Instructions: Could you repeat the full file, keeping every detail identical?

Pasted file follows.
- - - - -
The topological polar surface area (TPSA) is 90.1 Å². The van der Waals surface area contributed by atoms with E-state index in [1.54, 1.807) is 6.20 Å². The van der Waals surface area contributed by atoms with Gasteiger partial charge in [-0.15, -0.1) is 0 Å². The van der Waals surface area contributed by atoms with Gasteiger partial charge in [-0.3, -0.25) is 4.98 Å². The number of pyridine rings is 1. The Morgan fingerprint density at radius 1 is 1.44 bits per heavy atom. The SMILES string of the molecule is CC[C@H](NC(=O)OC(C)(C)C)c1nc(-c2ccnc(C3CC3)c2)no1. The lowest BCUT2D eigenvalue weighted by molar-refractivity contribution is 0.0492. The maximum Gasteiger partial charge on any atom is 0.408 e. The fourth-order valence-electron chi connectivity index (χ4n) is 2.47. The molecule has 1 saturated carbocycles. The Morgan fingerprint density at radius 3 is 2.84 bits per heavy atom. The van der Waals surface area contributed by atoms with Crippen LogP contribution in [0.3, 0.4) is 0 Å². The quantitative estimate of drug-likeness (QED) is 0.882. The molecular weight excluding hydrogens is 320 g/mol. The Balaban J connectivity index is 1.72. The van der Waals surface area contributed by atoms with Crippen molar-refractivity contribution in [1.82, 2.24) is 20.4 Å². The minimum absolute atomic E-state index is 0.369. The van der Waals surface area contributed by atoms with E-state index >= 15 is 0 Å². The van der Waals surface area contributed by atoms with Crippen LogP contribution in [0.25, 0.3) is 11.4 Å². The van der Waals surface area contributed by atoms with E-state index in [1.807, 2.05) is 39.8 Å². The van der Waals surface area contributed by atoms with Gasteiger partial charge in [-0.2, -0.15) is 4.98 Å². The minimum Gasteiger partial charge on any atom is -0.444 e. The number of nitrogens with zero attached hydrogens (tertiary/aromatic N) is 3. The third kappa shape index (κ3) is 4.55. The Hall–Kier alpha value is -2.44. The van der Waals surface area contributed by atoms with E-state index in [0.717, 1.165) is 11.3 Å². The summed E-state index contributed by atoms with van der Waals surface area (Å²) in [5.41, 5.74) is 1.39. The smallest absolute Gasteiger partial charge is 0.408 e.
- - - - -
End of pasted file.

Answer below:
The topological polar surface area (TPSA) is 90.1 Å². The van der Waals surface area contributed by atoms with E-state index in [1.54, 1.807) is 6.20 Å². The van der Waals surface area contributed by atoms with Gasteiger partial charge in [-0.15, -0.1) is 0 Å². The van der Waals surface area contributed by atoms with Gasteiger partial charge in [-0.3, -0.25) is 4.98 Å². The number of pyridine rings is 1. The Morgan fingerprint density at radius 1 is 1.44 bits per heavy atom. The SMILES string of the molecule is CC[C@H](NC(=O)OC(C)(C)C)c1nc(-c2ccnc(C3CC3)c2)no1. The lowest BCUT2D eigenvalue weighted by molar-refractivity contribution is 0.0492. The maximum Gasteiger partial charge on any atom is 0.408 e. The fourth-order valence-electron chi connectivity index (χ4n) is 2.47. The molecule has 1 saturated carbocycles. The Morgan fingerprint density at radius 3 is 2.84 bits per heavy atom. The van der Waals surface area contributed by atoms with Crippen LogP contribution in [0.3, 0.4) is 0 Å². The quantitative estimate of drug-likeness (QED) is 0.882. The molecular weight excluding hydrogens is 320 g/mol. The Balaban J connectivity index is 1.72. The van der Waals surface area contributed by atoms with Crippen molar-refractivity contribution in [1.82, 2.24) is 20.4 Å². The minimum absolute atomic E-state index is 0.369. The van der Waals surface area contributed by atoms with E-state index >= 15 is 0 Å². The van der Waals surface area contributed by atoms with Crippen LogP contribution in [0.25, 0.3) is 11.4 Å². The van der Waals surface area contributed by atoms with E-state index in [1.807, 2.05) is 39.8 Å². The van der Waals surface area contributed by atoms with Gasteiger partial charge in [-0.2, -0.15) is 4.98 Å². The minimum Gasteiger partial charge on any atom is -0.444 e. The number of nitrogens with zero attached hydrogens (tertiary/aromatic N) is 3. The third kappa shape index (κ3) is 4.55. The Hall–Kier alpha value is -2.44. The van der Waals surface area contributed by atoms with E-state index in [0.717, 1.165) is 11.3 Å². The summed E-state index contributed by atoms with van der Waals surface area (Å²) in [5.41, 5.74) is 1.39. The smallest absolute Gasteiger partial charge is 0.408 e.